Regína sacratíssimi Rosárii, ora pro nobis!

Ave Maria!

Fourth Sunday of Advent—20 December AD 2009

Fourth Sunday of Advent[1]

Ordinary of the Mass in Latin and English
Fourth Sunday of Advent
Dominica Quarta Adventus

“Prepare ye the way of the Lord:  make straight His paths....”[2]

    The Mass this morning seems to be filled with impatience.  The prayers and the chants seem to be demanding that our Lord hasten His birth on Christmas:  “Drop down dew, ye heavens from above, and let the clouds rain the Just One—let the earth be opened and bud forth a Savior.”[3]  “Stir up Thy power and come, we pray Thee, O Lord.”[4]  “Come,  O Lord, and tarry not:  forgive the sins of Thy people Israel.”[5]

    We have a similar perspective in our secular observance of Christmas.  There are few Christian children in America who are not vibrating with excitement over the fact that Christmas morning will soon be here, with the hope of toys and a Christmas tree with colored lights and tinsel.  A lot of our people are excited about going to visit friends and loved ones whom they have not seen in a long time.  Even seeing the people whom you see every day seems to have a special attraction to it on Christmas.

    All of that is good.  You have probably heard me say it before:  Christmas ought to be a time for feeling good about feeling good.  Pope Saint Leo the Great went so far as to say that “It would be unlawful to be sad on this day.”[6]

    But with all of the excitement—with all of the hustle and bustle that surrounds the secular observance of Christmas—we must be sure to keep it firmly in mind that the reason for all of the festivity is the birth of Christ.  It is not some sort of coincidence that Jesus Christ was born on the day we associate with Presents and Rum and Eggnog, and Mistletoe.  That day is important, and we celebrate it, precisely because it is the birthday of our Lord.  The primary cause of our joy, and the object of our celebration must be the birth of our Redeemer.

    No other birthday is as important as that of our Lord.  It came only after centuries of anticipation, as generation after generation awaited the fulfillment of God’s promise to Adam and Eve, spoken to the serpent in the Garden of Eden: “I will put enmities between thee and the woman, and thy seed and her seed: she shall crush thy head, and thou shalt lie in wait for her heel.”[7]  Only in the fullness of time would the Immaculate Virgin Mary give her consent to what was spoken by the Angel Gabriel— that by her obedience, the disobedience of Eve might be overturned. Only in the fullness of time, would the Immaculate Virgin bring forth the One who would make things right once more with God the Father.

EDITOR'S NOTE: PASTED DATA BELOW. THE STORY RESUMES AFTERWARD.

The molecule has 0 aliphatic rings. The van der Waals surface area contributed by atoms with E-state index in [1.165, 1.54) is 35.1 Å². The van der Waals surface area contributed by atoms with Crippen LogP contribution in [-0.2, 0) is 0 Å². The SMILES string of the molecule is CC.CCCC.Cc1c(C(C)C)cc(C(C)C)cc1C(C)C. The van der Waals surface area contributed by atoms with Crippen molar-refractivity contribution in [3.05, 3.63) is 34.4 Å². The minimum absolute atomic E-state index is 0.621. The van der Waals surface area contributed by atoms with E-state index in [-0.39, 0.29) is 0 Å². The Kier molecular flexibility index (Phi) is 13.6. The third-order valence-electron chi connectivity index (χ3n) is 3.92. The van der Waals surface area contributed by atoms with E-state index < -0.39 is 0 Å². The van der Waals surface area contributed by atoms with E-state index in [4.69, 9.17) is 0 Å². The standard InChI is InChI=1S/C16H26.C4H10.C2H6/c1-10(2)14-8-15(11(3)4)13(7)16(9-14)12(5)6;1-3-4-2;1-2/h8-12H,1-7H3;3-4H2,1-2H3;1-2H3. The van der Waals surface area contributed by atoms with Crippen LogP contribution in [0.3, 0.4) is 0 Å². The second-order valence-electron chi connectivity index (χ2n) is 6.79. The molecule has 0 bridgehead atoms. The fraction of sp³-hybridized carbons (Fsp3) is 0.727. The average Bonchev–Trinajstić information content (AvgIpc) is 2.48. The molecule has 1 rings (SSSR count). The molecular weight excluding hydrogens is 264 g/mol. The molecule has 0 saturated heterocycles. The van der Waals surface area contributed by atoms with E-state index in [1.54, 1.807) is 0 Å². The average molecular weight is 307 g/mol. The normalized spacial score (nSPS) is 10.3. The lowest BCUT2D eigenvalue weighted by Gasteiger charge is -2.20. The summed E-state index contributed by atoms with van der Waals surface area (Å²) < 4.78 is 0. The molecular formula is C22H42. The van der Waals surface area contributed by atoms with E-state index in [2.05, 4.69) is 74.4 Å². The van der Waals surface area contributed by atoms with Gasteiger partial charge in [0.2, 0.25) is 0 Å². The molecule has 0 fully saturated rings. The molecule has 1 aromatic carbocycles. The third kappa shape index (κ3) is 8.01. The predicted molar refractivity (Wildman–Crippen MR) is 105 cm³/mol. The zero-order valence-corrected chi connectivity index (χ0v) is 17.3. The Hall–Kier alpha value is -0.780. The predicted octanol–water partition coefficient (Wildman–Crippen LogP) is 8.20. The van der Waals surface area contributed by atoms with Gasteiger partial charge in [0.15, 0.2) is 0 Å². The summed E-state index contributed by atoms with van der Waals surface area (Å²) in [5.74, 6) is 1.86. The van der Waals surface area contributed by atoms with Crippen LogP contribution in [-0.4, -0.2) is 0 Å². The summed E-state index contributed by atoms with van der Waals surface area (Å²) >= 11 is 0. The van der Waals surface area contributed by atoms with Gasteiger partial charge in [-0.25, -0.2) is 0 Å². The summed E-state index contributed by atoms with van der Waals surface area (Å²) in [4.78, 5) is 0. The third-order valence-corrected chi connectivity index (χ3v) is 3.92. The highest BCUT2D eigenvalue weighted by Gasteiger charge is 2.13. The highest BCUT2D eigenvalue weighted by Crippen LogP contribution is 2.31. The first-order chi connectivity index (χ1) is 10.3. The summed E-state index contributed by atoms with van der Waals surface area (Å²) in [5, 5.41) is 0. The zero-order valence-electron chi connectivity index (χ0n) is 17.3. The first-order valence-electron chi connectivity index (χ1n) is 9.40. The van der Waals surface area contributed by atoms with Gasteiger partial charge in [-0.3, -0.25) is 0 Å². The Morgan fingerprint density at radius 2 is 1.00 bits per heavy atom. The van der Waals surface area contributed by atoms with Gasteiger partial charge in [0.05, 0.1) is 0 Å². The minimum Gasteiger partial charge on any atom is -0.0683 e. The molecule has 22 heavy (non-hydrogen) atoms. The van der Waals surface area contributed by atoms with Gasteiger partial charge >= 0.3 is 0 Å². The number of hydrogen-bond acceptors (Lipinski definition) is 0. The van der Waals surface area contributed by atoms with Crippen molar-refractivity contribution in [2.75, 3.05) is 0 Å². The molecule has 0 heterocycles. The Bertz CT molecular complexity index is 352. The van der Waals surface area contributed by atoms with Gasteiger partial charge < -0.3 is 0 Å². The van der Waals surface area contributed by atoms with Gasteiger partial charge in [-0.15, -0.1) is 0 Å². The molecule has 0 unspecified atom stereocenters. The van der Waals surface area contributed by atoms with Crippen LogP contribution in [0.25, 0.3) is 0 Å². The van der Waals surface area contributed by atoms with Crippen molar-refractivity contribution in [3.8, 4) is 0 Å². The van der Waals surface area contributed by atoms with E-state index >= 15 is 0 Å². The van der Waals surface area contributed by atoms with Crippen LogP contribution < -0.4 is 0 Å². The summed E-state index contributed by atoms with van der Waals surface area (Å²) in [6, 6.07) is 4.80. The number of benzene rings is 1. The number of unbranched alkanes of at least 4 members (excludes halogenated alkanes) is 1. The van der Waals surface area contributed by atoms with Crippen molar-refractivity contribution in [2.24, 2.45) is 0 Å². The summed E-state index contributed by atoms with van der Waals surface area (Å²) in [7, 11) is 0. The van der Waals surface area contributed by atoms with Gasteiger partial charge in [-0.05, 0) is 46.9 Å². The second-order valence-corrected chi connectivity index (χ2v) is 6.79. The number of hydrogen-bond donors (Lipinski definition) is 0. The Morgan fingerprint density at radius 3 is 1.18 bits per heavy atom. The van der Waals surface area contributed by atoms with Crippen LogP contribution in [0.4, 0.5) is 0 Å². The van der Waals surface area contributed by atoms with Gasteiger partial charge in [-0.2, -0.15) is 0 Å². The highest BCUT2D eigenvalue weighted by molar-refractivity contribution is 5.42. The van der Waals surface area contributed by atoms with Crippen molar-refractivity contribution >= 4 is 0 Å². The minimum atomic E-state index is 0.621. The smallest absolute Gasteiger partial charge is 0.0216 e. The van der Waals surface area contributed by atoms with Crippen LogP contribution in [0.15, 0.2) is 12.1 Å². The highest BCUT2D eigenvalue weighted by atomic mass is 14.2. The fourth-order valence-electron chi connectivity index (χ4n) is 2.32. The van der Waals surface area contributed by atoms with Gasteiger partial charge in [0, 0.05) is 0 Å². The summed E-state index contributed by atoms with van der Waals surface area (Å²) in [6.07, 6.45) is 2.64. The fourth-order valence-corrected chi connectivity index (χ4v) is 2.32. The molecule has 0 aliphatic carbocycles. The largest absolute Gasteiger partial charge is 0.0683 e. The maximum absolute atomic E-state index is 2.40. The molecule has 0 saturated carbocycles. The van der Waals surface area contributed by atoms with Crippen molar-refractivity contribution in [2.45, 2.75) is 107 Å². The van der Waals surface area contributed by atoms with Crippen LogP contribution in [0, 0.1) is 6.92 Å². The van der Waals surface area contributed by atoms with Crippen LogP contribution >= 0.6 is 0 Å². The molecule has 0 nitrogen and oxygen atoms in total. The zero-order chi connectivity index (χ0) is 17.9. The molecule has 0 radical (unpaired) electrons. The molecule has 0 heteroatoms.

Other great men and women are remembered on their birthdays, but the remembrance fades with the years.  Washington and Lincoln are now lumped together.  Lenin and Stalin are pretty much discredited;  remembered more in infamy than in honor.  A few South American revolutionaries are remembered in their countries, but hardly any where else.  And all of these go back merely a few hundred years.  Caesar Augustus was the Roman Emperor at the birth of Christ, but ask the average person on the street when Augustus was born and you will just get a blank stare.[8]  But very few are ignorant of the day on which we celebrate the birth of Jesus Christ.

    We have only a few days before we celebrate this momentous birthday.  We should be cognizant of those words of Saint John the Baptist:  “Prepare ye the way of the Lord:  make straight His paths....”  How do we prepare the way of the Lord?  In addition to the last minute shopping, we should be sure to make our spiritual preparation.  There are only a few days left to Advent, but we can be sure to read the infancy narratives—the first few chapters of Saint Matthew’s and Luke’s Gospels.

    Perhaps more important would be to make a good Confession.  I’ll be happy to hear Confessions either before or after any of the Masses this week.  Prepare to receive our new born Lord reverently in Holy Communion.  And, this is where the impatience of the season must stop:  When you receive Holy Communion, especially on Christmas, go back to your seat, sit down, relax ... close your eyes and spend a few quiet minutes in speaking with our Lord.  A few moments of meditation with our Lord while He is a physically close to you as is possible.  Tell Him that you love Him.  Thank Him for making Christmas possible.

“Prepare ye the way of the Lord:  make straight His paths....”



[2]   Gospel: Luke iii: 1-6.

[3]   Introit: Isaias xiv: 8.

[4]   Collect.

[5]   Alleluia verse.

[6]   Pope Saint Leo the Great, Sermon 1 on the Nativity – Second Nocturn of the Feast.

[8]   23 September 63 BC.


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